Interest = Prime Rate − 2% per annum, computed and paid semi-annually.
    Maturity = 30 years
    Collateral = Collateral fund and Sinking fund or, other Collateral as appropriate.
    Redeemable at face value + any accrued interest any time after five years.
    AIR TRAVEL MILE ™ BENEFIT = 5,000 miles per year First Class at cost + 75%.
    Current Average Rate = 15.23 per mile = 75% over cost
    Current Average Cost = 8.7 per mile
    A typical fare: MIA to JFK = 1095 miles @ 15.23 = $166.77
    CREDIT BENEFIT = $3,000 line of credit at Prime Rate + 4% for AIR TRAVEL MILE ™ use.
    Multi-Class AIR TRAVEL MILE ™ Benefit - Type I
    Face amount = $1,000
    Interest = Prime Rate − 2% per annum, computed and paid semi-annually.
    Maturity = 30 years
    Collateral = Collateral fund and Sinking fund or, other Collateral as appropriate.
    Redeemable at face value + any accrued interest any time after five years.
    AIR TRAVEL MILE ™ BENEFIT = 5,000 miles per year: Coach Class at cost + 15%.
    Business Class at cost + 75%.
    First Class at cost + 110%.
    Current Average Cost = 8.7 per mile
    Typical fares: MIA to JFK = 1095 miles:
    Coach Class: @ 10 = $109.50
    Business Class: @ 15.23 = $166.77
    First Class: @ 18.27 = $200.06
    CREDIT BENEFIT = $1,000 line of credit at Prime Rate + 4% for AIR TRAVEL MILE ™ use.
    Multi-Class AIR TRAVEL MILE ™ Benefit - Type II
    Face amount = $2,000
    Interest = Prime Rate − 2% per annum, computed and paid semi-annually.
    Maturity = 30 years
    Collateral = Collateral fund and Sinking fund or, other Collateral as appropriate.
    Redeemable at face value + any accrued interest any time after five years.
    AIR TRAVEL MILE BENEFIT = 5,000 miles per year: Coach Class at cost + 10%.
    Business Class at cost + 50%.
    First Class at cost + 90%.
    Current Average Cost = 8.7 per mile
    Typical fares: MIA to JFK = 1095 miles:
    Coach Class: @ 9.57 = $104.79
    Business Class: @ 13.05 $142.90
    First Class: @ 16.53 = $181.00
    CREDIT BENEFIT = $2,000 line of credit at Prime Rate + 4% for AIR TRAVEL MILE use.
    Multi-Class AIR TRAVEL MILE ™ Benefit - Type III
    Face amount = $3,000
    Interest = Prime Rate − 2% per annum, computed and paid semi-annually.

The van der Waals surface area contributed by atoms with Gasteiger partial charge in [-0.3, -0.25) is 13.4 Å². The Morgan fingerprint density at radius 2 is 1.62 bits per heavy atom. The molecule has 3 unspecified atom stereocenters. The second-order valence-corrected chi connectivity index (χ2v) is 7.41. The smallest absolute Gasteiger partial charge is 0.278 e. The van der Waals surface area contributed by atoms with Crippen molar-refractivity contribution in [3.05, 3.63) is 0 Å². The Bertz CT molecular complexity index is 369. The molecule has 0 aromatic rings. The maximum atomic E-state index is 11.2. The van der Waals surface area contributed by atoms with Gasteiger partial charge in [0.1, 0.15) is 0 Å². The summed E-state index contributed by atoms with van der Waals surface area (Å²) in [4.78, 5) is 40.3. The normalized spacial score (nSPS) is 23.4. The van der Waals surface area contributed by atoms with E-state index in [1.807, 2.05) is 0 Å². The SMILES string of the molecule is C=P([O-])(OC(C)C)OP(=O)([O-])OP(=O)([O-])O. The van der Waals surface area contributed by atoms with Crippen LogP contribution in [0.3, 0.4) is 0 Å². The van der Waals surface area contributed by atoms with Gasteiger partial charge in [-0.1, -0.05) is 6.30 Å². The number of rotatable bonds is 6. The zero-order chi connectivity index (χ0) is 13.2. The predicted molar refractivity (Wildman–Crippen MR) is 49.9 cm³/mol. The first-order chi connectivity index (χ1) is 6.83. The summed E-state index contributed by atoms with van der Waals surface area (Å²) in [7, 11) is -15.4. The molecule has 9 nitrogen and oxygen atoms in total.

Maturity = 30 years
    Collateral = Collateral fund and Sinking fund or, other Collateral as appropriate.
    Redeemable at face value + any accrued interest any time after five years.
    AIR TRAVEL MILE BENEFIT = 5,000 miles per year: Coach Class at cost + 5%.
    Business Class at cost + 25%.
    First Class at cost + 75%.
    Current Average Cost = 8.7 per mile
    Typical fares: MIA to JFK = 1095 miles:
    Coach Class: @ 9.14 = $100.08
    Business Class: @ 10.88 = $119.14
    First Class: @ 15.23 = $166.77
    CREDIT BENEFIT = $3,000 line of credit at Prime Rate + 4% for AIR TRAVEL MILE use.
  • [0070]
    FIGS. 25-30 depict a simplistic specimen form merely showing the various components of the air travel bond constructed with each of the six benefit variations shown in Table 1.
  • [0071]
    The air travel FI in the form of, for example, air travel debenture is now explained with the same six air-travel benefit variations. The air travel debenture is similar to the air travel bond in all respects except that it is not collateralized and is therefore a junior debt instrument. This is understood in the art to be the difference between a bond and a debenture. Table 2 shows a synopsis of the air travel debenture, also designed to be a registered note that is not callable, with the six benefit variations.
    TABLE 2
    Coach Class AIR TRAVEL MILE ™ Benefit:
    Face amount = $1,000
    Interest = Prime Rate − 1% per annum, computed and paid semi-annually.
    Maturity = 30 years
    Collateral = None required.
    Redeemable at face value + any accrued interest any time after five years.
    AIR TRAVEL MILE ™ BENEFIT = 5,000 miles per year Coach Class at cost + 15%.
    Current Average Rate = 10 per mile = 15% over cost
    Current Average Cost = 8.7 per mile